Design it? How should we structure and design our institute?
On this page you'll find answers to these questions:
"Should we write a plan?"
"How can we plan annually?"
How should we structure and design our institute?
You’ll need to design your center to reflect your definition. The structure your it will take depends on several factors. Your organization’s vision and mission are central. Furthermore, intrinsic futures interests of faculty and staff are also valued. Every organizational culture has a “history” of the future.” That is, history of how the organization has dealt with the future that will drive the design.
Should we write a plan?
Planning is key for success. IF@AACC was conceived through a business plan. Realistic visioning and mission setting by way of a business plan are essential in acting as a magnet for the future. Getting collective ownership of these by a leadership team enhances the likelihood of success.
- The business plan, complete with financial estimates, can serve as a strategic plan for the first years of operation. Annual tactical plans will help guide the institute and make utilization of resources possible. A futures institute needs to look at the future! And, planning, short term and long term, is expected.
- Strategic planning is more than “coffee table” activity. In other words it needs to be done rigorously, seriously and continually. To be useful, institute leaders need to think strategically every time they get together, not just at the annual planning retreat. As futurist Glen Heimstra points out “strategic thinking” needs to precede planning. All this makes sense if one assumes that the environment is constantly changing and strategies need to emerge to adjust continuously.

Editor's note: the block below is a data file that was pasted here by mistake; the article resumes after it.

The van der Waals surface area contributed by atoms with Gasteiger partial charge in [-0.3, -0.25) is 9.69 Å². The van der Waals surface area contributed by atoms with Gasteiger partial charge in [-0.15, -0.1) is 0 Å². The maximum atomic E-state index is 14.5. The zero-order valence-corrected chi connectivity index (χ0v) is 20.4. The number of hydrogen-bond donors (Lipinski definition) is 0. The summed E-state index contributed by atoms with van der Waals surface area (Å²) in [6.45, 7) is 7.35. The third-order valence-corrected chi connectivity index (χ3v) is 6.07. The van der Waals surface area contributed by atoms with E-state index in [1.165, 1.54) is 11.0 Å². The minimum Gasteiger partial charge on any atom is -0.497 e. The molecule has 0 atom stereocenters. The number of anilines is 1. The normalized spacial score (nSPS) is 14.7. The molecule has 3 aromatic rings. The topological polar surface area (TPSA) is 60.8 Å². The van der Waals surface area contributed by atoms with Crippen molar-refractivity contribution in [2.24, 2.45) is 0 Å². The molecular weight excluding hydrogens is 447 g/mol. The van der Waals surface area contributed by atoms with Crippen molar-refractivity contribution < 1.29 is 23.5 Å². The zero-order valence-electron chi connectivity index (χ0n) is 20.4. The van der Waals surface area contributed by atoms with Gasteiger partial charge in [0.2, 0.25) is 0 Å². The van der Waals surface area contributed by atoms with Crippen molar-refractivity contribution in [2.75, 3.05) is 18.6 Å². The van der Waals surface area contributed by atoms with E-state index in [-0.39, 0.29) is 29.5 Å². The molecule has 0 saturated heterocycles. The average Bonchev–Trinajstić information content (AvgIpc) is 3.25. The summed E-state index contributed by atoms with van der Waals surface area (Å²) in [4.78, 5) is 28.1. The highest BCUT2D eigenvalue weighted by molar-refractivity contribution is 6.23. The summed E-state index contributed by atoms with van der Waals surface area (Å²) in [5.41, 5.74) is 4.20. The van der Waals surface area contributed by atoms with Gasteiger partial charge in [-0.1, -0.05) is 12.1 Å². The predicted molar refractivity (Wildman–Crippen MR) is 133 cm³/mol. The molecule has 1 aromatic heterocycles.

This is not to suggest that a written plan is a “bad thing.” Far from it. A plan is a grounding device. It helps to avoid reactive thinking that can be wasteful and useless.
How can we plan annually?
Annual Tactical plans help provide focus for “what you’re going to do in the immediate future.” This is where the intentional action is tied to the plan for the short term. It allows people and resources to be directly linked with program goals and objectives. In tactical plans can be measured.
The IF tactical plan directly connects groups of advisory team members with goals and objectives for annual activity. As team member involvement is only a small portion of their professional work for a given year, it is essential to efficiently direct and connect this important resource so as not to waste it. IF thinks of this connection in terms of a “human energy matrix.” In short, the matrix is a representation of all current IF projects for the year and all those interested in contributing some amount of time in completing this activity.
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